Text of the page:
Apple responds to allegations of voluntary ignorance by fueling an "unprecedented" investigation into working conditions at one of its largest, most infamous suppliers.
Foxconn, the controversial series of Chinese factories responsible for producing many of Apple's gizmos, as well as all three current-gen consoles, is currently being investigated by the Fair Labor Association at the behest of Apple. As the largest private employer in all of China, Foxconn has had more than its share of controversies and, Apple, now worth more than Google and Microsoft combined, will no longer turn a blind eye to its allegedly terrible working conditions.
The inspections follow last month's New York Times investigation that quoted numerous former Apple execs explaining the company's purported informal policy of ignorance. Many claimed that in Apple's view, business is cheaper and easier when simply ignoring the plight of the unseen employees than shifting production and finding new suppliers. In response to these allegations, the Fair Labor Association will, at Apple's request, send voluntary auditors through the facilities in Shenzhen and Chengu, two Foxconn factories responsible for final assembly.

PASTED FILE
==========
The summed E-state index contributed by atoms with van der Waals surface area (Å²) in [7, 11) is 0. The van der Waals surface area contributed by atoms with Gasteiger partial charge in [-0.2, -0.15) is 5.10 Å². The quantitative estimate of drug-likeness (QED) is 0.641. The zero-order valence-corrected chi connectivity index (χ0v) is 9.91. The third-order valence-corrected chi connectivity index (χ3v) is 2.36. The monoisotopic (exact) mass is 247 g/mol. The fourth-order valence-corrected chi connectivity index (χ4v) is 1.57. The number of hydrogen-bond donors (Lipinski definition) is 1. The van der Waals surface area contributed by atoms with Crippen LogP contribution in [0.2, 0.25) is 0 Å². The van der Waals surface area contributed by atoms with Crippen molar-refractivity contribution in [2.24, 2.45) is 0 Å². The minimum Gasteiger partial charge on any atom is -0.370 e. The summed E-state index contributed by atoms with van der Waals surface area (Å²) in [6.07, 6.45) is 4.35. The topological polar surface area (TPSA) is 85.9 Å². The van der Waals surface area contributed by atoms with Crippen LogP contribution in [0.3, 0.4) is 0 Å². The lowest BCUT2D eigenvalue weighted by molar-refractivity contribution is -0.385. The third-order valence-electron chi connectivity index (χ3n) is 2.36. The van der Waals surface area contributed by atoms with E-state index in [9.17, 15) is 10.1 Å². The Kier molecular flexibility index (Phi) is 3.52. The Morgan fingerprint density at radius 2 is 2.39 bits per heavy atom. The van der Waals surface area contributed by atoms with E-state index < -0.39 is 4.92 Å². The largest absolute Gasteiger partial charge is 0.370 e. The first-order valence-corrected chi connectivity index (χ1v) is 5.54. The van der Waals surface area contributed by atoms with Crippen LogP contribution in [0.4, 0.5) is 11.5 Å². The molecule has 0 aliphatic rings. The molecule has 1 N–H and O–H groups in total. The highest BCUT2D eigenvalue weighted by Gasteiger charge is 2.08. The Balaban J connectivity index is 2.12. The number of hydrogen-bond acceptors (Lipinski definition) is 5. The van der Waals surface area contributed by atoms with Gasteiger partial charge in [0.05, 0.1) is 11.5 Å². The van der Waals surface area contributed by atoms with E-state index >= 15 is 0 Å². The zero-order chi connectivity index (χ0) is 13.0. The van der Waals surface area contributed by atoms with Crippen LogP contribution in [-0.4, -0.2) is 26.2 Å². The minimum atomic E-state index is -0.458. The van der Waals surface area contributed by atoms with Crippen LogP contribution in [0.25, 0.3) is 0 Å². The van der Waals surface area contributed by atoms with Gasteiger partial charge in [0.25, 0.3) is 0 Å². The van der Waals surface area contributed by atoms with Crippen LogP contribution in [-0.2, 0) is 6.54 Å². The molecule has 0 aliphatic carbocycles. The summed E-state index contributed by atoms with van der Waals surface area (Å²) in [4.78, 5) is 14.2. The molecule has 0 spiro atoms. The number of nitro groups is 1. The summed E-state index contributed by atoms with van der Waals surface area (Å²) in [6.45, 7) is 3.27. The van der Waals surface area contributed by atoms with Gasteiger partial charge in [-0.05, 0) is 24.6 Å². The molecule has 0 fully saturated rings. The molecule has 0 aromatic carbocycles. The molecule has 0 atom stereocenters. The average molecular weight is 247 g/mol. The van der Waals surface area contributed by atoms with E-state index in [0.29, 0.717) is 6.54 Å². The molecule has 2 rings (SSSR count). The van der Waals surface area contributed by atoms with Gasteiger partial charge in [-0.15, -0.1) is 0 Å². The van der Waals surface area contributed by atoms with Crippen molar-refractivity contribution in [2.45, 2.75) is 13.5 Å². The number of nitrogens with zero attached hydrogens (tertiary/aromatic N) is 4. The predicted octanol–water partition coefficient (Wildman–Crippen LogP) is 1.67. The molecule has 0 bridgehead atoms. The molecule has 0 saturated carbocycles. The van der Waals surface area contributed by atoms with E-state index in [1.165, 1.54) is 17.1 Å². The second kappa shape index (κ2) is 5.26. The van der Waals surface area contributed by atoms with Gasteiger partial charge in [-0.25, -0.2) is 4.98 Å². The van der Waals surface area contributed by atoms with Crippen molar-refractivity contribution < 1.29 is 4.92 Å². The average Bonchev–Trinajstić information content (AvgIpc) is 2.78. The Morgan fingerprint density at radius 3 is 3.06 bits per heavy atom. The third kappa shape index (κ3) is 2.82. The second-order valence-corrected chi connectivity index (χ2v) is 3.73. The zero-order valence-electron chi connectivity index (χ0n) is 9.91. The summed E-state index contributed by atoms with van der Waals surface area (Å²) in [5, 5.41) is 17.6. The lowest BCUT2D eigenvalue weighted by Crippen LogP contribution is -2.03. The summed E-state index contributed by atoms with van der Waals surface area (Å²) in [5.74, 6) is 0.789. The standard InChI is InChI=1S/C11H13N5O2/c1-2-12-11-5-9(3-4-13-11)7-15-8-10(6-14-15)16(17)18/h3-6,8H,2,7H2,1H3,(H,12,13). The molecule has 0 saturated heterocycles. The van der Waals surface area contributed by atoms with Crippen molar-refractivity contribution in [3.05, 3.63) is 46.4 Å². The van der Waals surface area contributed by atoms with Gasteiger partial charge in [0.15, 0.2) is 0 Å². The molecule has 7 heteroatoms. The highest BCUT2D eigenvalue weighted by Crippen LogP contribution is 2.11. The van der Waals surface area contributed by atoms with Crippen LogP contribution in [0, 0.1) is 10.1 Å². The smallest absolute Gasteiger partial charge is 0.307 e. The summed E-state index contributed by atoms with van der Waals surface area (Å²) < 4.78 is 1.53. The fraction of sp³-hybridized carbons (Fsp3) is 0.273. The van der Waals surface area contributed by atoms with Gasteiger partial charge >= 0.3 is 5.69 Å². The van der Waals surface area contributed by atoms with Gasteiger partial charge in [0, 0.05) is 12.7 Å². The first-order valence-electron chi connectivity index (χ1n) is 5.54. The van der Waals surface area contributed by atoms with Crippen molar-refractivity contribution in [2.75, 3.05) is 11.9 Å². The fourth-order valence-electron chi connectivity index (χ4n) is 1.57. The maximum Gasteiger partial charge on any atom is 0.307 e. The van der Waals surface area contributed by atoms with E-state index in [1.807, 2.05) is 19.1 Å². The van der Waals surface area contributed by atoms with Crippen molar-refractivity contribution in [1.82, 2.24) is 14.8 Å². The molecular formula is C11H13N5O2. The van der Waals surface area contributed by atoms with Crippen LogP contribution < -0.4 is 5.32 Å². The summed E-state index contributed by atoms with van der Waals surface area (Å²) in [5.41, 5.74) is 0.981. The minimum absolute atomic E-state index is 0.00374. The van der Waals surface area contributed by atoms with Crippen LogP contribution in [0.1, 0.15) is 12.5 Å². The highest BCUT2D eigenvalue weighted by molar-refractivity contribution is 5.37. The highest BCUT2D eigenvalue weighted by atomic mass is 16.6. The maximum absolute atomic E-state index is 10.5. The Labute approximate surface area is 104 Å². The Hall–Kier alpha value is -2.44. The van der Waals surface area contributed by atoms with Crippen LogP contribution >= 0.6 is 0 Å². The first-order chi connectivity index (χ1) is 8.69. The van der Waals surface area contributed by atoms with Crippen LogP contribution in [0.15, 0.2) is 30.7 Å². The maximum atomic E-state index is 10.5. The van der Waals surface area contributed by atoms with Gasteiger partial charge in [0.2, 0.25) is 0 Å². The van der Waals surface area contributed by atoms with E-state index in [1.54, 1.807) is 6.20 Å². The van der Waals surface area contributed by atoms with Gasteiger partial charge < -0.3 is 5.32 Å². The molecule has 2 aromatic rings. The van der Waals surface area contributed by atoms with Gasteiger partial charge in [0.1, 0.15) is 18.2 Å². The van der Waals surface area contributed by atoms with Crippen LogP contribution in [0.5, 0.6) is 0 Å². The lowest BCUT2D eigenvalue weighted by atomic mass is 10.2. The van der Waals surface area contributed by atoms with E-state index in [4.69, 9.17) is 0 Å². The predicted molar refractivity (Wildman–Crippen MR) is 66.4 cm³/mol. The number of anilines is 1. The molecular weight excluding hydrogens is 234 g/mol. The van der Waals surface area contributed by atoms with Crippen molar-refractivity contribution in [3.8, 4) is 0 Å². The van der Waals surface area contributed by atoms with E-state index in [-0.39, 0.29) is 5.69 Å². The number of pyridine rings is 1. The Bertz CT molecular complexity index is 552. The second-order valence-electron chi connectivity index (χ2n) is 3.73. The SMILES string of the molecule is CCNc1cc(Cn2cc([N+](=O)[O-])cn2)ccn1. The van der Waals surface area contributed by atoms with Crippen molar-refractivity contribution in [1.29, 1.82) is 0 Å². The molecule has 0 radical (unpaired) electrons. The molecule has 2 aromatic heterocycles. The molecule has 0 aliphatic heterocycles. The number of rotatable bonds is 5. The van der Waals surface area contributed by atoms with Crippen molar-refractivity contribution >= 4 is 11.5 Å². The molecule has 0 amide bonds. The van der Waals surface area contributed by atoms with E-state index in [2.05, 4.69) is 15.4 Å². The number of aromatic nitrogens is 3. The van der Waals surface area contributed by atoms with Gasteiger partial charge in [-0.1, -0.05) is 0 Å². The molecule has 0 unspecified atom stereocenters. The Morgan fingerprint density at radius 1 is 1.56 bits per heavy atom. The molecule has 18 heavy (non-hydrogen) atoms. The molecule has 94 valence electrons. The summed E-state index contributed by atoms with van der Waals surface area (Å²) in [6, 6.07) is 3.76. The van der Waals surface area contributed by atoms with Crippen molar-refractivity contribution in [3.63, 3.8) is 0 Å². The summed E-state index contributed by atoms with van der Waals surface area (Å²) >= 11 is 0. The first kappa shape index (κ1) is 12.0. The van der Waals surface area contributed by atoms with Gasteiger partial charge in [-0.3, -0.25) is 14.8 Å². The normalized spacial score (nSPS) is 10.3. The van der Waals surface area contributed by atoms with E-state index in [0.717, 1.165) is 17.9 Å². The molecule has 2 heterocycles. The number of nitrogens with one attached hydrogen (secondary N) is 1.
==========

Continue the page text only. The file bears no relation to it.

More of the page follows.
"We believe that workers everywhere have the right to a safe and fair work environment," said Tim Cook, Apple's new CEO, "which is why we've asked the FLA to independently assess the performance of our largest suppliers. The inspections now underway are unprecedented in the electronics industry, both in scale and scope, and we appreciate the FLA agreeing to take the unusual step of identifying the factories in their reports."
As part of the investigations, thousands of workers will be asked about their working and living conditions, safety, pay, and ability to communicate with their superiors. Whatever the FLA brings back, be it a glowing approval or dire condemnation, will be posted on Apple's website in March for the world to see and judge for themselves.